ESG: a Bubble or a Paradigm Shift?
It might seem odd for the Environmental, Social and Governance (ESG) section to question its very own importance and relevance in finance. But I think it’s crucial that nuance is presented when discussing such complex and significant issues.
A sceptic of ESG investments, Robert Armstrong, the Financial Times’s US Financial Commentator, argues that environmentally conscious investment decisions are not to be confused with environmentally conscious consumer decisions (e.g. buying an electric car). On the FT’s Behind the Money podcast, he described ESG investments as a “dangerous placebo” that “make[s] people feel good for doing essentially, very little”. His point being that consumption decisions have a more direct impact on the companies you choose to buy or not buy from. He went on to say, “There’s always someone else to buy those shares at the price you want to sell them”.
However, I think it’s imperative to draw another line between short- and long-term investment decisions. Yes, in the short run, if I choose not to buy shares in an Oil company like ExxonMobil, they will easily find someone else to buy them. But if the underlying trends do not favour the longer-term success of this company, the person buying those shares is just making a poor long-term investment. As costs for oil extraction rise relative to renewable energy production, if these companies do not diversify, they will not be successful in the long run.
ESG investment does not have the same immediate impact on companies as choosing to avoid unethical fast fashion brands does, for example. But it represents the longer-term trend in finance flowing towards companies that are truly analysing and reducing their negative stakeholder impact. The top-down change that ESG is incentivising, will empower consumers to make the same positive choices Robert Armstrong spoke about (when explaining that consumer choice has a more direct impact on companies).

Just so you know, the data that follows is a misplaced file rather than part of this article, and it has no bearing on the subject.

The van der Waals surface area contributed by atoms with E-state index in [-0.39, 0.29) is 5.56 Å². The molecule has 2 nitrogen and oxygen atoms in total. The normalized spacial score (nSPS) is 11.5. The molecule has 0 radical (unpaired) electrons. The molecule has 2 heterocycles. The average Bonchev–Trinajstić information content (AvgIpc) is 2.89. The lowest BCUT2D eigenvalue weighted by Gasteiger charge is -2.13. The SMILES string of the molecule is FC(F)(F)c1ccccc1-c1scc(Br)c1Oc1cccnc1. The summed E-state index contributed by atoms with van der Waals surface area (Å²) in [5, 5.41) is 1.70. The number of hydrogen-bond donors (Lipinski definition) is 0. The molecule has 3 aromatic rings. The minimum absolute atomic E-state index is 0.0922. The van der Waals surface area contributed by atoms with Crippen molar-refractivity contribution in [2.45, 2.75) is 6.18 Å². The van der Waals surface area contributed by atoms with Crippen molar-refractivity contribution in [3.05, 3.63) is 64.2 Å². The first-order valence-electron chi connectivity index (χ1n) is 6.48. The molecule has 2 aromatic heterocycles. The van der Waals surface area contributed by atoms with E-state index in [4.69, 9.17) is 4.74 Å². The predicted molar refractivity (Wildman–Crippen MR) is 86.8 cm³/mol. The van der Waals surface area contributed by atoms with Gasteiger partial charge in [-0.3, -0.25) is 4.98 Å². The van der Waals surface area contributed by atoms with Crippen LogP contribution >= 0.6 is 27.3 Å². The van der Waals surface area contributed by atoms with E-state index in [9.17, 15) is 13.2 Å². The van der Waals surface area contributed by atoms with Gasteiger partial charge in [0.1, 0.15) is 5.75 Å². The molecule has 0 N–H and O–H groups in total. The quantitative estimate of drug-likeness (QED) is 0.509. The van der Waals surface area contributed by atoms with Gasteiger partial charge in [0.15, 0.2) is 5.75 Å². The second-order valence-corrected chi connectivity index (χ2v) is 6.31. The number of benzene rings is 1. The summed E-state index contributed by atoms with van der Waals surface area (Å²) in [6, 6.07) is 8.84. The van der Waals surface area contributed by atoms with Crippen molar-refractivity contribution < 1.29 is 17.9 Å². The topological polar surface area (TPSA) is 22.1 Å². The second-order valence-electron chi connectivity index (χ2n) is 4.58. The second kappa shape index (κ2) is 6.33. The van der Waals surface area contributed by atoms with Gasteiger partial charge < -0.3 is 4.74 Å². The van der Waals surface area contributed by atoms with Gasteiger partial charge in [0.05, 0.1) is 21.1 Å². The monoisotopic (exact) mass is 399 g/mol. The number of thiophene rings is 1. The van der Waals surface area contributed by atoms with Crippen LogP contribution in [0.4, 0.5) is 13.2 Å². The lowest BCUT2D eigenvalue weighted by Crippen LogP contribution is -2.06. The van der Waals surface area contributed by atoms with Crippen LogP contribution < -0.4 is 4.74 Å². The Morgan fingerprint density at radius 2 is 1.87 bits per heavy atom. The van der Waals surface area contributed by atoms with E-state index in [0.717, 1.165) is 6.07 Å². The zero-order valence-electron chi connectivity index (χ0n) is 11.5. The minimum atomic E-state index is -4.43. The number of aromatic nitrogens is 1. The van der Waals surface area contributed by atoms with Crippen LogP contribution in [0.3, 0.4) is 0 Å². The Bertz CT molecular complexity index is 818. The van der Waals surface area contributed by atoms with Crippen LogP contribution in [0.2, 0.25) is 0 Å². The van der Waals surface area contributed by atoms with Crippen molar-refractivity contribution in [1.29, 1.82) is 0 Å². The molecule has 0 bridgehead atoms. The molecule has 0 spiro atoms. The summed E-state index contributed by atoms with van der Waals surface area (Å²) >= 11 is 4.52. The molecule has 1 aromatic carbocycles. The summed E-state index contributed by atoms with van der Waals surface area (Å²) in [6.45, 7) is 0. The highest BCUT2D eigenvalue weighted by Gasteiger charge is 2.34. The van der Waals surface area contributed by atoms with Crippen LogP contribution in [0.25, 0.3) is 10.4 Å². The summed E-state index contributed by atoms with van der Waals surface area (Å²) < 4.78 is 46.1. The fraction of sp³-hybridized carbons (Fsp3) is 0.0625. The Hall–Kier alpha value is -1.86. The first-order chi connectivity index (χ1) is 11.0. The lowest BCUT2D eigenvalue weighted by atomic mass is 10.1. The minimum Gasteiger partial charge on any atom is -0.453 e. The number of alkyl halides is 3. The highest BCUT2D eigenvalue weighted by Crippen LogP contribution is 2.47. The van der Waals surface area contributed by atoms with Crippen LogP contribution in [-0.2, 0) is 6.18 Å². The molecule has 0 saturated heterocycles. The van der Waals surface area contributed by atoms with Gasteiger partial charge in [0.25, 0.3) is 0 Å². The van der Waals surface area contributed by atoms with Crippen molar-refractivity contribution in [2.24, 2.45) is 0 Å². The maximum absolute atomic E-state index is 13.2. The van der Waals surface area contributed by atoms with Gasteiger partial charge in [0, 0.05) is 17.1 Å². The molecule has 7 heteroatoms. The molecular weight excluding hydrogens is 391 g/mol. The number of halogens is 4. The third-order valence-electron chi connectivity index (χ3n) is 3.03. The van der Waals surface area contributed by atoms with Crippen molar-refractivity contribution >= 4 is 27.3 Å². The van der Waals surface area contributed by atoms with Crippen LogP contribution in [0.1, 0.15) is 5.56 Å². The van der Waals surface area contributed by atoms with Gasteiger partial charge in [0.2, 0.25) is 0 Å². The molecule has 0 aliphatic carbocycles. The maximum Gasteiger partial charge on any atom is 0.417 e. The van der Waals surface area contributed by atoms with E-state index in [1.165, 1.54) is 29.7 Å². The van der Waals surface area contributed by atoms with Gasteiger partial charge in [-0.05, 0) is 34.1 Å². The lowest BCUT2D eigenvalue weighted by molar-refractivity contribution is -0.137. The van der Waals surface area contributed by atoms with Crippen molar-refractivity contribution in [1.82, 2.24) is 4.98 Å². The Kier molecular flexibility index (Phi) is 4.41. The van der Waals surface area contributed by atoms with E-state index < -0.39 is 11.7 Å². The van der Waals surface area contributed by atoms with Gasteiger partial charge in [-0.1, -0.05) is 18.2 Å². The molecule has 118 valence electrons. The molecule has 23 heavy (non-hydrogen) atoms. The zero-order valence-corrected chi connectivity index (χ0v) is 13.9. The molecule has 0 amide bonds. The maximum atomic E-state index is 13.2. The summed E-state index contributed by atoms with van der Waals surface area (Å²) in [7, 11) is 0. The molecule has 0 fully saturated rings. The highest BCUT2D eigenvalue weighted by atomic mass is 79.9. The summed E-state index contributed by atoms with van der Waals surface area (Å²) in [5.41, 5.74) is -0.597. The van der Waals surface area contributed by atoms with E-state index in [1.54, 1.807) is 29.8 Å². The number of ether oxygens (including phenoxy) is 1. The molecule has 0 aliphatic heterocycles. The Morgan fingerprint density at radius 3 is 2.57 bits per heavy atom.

The rapid rise in ESG investments has led some sceptics to draw parallels with the exponential rise in investment in mortgage-backed securities before the 2008 Financial Crisis. Coupled with other similar factors such as dramatic shifts in public policy and a new variety of seemingly innovative yet indistinct investment products. Add to this, lagging regulation causing a current lack of transparency in reporting metrics, and it may seem all too familiar. The below charts show the current ESG market next to the mortgage-backed security market pre-Financial Crisis – showing an alarmingly similar trend in the last two years.
The World Economic Forum is in the process of providing clear ESG metrics for both institutional investors and consumers. New accounting frameworks discussed at COP26 such as the International Sustainability Standards Boards (ISSB), will help create a foundation for transparent and extensive sustainability disclosure standards. This will provide a clearer picture of what defines an ESG investment, helping to reduce any greenwashing being conducted in the sector.
Moreover, governments play a role in absorbing the capital flows, policy changes can incentivise the private sector to act quickly. Additionally, public investments and government targets (e.g. net zero commitments) can give direction to capital to create real outcomes, rather than fuelling a speculative bubble.
ESG investing may not be perfect, and these trillion-dollar capital flows are certainly not all making a difference. However, they are representative of a longer-term paradigm shift in the investment market. Business practices are more transparent than ever, it is crucial for businesses to be seen considering their wider stakeholder impact rather than just increasing profit for the shareholder.
Whether this leads to actual changes benefitting stakeholders is down to government regulation that ensures ESG is a stringent and dynamic metric – avoiding greenwashing. In the face of a global crisis, something is certainly better than nothing. The fact that we are talking about ESG, and all companies have to consider it, regardless of if they act, is a positive.
ESG is a prerequisite for empowering greater consumer action, making sustainable choices accessible and simple. However, it is firstly down to more powerful economic agents, like governments and institutional investors, to endorse ESG action as a prudent long-term competitive business decision, not an ethical choice.